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FarEye, a startup developing a predictive transportation logistics platform, today announced that it raised $25 million in equity financing. The new tranche comes as global supply chains become strained by demand related to COVID-19; earlier this week, to combat overcapacity, Amazon imposed a cap on grocery delivery and pickup customers.

FarEye asserts that its software-as-a-service (SaaS) solution can anticipate and respond to influxes in demand in real time, improving the purchasing and selling experience. The company claims to eliminate 55% of risks like theft and pilferage and to reduce delivery turnaround, loading, transit, and unloading time by 25% to 32%.

FarEye’s Java-based, Microsoft Azure-backed Serve platform enables the company’s over 150 clients — among them Domino’s, Walmart, Amway, 7-Eleven, and DHL — to orchestrate and track logistics operations with automatic dispatching and order allocation, electronic proof of delivery, customer-facing apps, and other such tools. Serve anticipates delays and handles exceptions, while at the same time optimizing delivery routes to reduce miles per delivery and boost fleet productivity, taking into account things like traffic, weather, and detours. Machine learning algorithms use data from past pickup and delivery attempts to improve future estimates, and over a billion customers’ addresses are geocoded to boost successful first-attempt delivery rates.

Additionally, Serve provides delivery progress reports and a drag-and-drop, single-touch interface that lets managers update customer preferences on the fly, alongside an AI-powered chat platform that plugs into existing systems to expedite customer inquiry resolutions. According to CEO Kushal Nahata, the platform handles over 10 million transactions per day for couriers, retailers, manufacturers, grocers, and others.


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To aid more directly in the fight against COVID-19, FarEye recently began offering select products at no charge until June 2020 to customers handling daily essential item deliveries. Hospital sites and non-governmental organizations can access those same tools for free until September.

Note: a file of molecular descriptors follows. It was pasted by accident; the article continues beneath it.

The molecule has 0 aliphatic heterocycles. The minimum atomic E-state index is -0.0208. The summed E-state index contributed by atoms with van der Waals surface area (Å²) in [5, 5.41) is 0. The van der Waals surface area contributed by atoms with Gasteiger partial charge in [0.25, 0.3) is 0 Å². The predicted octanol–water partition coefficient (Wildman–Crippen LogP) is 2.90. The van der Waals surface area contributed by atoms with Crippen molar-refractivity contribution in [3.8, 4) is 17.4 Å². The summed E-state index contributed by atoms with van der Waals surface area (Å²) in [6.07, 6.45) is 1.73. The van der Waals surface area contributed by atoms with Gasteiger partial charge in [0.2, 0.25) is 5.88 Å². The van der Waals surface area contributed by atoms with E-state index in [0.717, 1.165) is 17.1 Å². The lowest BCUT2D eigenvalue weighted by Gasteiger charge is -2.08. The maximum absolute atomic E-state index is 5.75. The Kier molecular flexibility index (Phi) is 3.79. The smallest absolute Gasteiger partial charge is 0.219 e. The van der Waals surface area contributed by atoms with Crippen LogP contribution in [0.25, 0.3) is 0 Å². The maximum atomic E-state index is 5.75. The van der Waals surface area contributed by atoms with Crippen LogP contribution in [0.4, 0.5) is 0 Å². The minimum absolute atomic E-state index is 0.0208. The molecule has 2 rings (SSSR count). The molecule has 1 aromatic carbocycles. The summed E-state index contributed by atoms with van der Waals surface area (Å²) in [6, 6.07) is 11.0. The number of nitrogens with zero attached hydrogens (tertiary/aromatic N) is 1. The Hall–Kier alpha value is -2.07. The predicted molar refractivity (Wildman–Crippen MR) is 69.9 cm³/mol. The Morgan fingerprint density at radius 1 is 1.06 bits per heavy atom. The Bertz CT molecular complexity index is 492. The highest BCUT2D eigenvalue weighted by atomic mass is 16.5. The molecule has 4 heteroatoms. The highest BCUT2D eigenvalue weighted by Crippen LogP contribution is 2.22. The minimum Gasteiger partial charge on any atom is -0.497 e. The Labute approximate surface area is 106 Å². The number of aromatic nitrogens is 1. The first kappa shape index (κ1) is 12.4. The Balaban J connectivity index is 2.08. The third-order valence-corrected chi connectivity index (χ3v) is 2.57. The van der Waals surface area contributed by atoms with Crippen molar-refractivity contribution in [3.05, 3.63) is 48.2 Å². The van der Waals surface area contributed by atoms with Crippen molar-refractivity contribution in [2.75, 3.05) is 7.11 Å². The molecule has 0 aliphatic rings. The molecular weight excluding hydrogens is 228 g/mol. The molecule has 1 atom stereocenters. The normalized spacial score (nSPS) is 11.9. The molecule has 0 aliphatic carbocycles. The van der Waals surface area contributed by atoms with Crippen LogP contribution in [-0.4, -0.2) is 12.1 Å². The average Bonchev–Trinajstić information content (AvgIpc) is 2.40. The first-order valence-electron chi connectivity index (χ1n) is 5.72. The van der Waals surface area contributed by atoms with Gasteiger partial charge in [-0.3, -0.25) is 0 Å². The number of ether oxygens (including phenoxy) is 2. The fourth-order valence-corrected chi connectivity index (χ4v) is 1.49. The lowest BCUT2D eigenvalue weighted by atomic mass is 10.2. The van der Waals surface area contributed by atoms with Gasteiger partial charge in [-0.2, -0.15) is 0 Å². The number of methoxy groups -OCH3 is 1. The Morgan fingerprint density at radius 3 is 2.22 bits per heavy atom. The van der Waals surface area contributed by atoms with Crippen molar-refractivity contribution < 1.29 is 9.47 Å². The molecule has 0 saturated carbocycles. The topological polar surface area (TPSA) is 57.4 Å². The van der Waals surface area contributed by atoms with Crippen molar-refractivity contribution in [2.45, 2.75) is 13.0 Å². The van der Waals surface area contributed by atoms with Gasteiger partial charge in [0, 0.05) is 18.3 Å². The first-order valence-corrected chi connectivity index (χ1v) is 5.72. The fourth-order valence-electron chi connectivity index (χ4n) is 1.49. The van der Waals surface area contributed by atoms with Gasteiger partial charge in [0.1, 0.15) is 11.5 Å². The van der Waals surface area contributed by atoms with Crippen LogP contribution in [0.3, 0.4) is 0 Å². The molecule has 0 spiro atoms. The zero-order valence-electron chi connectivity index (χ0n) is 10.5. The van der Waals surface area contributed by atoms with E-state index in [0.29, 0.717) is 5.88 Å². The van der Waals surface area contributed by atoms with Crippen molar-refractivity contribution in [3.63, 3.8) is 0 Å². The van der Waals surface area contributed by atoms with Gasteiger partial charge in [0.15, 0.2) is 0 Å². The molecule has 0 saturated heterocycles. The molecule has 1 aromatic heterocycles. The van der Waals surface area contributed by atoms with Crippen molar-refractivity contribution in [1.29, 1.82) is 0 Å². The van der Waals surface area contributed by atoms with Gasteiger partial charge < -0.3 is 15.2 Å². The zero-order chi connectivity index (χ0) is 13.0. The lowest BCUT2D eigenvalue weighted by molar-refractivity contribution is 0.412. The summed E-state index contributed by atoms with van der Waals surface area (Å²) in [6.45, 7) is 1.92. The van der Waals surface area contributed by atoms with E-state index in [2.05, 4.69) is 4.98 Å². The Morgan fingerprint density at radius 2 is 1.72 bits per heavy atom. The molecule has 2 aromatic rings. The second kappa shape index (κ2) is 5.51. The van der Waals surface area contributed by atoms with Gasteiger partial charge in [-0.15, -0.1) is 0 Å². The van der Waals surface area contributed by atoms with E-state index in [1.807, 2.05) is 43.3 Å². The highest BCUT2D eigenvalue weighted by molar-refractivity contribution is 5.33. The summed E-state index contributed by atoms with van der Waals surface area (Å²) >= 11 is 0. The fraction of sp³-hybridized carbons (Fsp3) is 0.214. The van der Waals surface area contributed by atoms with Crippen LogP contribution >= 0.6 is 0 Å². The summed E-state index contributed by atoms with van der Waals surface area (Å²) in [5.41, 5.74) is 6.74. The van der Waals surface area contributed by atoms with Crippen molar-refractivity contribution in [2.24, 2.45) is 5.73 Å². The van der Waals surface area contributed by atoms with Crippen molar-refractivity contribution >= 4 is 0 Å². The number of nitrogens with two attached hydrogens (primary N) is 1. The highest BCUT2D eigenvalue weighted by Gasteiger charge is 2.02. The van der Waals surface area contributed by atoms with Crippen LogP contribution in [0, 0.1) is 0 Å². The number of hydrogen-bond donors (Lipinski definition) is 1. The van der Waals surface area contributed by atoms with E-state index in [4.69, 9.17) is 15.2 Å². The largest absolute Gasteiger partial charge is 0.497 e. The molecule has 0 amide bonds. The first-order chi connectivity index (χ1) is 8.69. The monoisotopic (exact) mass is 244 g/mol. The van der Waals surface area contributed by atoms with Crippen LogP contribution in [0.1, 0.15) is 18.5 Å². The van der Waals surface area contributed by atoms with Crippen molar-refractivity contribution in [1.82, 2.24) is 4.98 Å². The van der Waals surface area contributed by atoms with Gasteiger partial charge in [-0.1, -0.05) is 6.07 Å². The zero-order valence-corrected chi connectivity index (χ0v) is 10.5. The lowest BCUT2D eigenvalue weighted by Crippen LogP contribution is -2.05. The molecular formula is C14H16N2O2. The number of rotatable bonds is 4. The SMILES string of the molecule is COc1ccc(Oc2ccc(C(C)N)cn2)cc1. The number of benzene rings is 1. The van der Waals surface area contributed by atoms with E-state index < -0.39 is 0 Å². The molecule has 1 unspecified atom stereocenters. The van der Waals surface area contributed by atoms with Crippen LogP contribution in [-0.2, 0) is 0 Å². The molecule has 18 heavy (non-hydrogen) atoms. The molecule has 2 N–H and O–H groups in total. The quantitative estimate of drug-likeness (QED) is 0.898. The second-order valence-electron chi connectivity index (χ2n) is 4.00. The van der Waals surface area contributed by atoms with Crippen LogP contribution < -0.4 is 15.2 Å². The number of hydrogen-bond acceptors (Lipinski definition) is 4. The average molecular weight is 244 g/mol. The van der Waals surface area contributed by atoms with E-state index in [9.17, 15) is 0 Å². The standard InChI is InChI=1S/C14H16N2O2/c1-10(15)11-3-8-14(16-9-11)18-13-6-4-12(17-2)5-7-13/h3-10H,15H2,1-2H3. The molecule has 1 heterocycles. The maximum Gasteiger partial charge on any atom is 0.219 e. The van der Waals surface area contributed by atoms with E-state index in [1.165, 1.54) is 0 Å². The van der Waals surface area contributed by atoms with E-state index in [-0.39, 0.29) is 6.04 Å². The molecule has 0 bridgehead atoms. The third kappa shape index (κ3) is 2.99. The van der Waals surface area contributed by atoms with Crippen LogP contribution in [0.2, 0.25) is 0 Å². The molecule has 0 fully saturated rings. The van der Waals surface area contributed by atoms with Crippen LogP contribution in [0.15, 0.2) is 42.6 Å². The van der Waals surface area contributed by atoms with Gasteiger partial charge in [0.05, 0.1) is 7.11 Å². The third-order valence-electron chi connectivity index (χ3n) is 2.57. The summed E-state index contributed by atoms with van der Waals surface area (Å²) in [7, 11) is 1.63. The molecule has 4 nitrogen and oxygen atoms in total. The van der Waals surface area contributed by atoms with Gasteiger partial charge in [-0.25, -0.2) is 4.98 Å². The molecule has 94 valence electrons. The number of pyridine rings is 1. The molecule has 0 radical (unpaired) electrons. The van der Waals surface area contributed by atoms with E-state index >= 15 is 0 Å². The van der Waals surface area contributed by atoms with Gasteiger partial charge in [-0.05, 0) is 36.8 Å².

This latest investment in Noida, India-based FarEye (a series D) was led by M12, Microsoft’s corporate venture fund, with participation from Eight Roads Ventures, Honeywell Ventures, and existing investor SAIF Partners. It brings the total venture capital raised by the company, which has over 350 employees (and plans to grow that workforce to 500 by 2021), to nearly $60 million following an approximately $7.9 million series C in February 2018.

FarEye competes with startups like SourceDay and Flock Freight in the global logistics space, which is anticipated to be worth $15.5 trillion by 2023. Uber offers a service called Uber Freight, to which it recently committed another $200 million as part of a major expansion. San Francisco-based startup KeepTruckin last year secured $149 million to further develop its shipment marketplace, and Next Trucking closed a $97 million investment. For its part, Convoy raised $400 million at a $2.75 billion valuation to make freight trucking more efficient.

But FarEye has an advantage in that it has been profitable “since day one,” according to Nahata — it makes money by charging a license fee and transaction fees, as well as for vertical-specific services. He said the company “will use this investment to create greater value and improve the experience for our customers by enhancing the platform’s predictive capabilities, increasing platform partnerships, expanding into new markets and growing our teams” in Europe, Asia, and the U.S.

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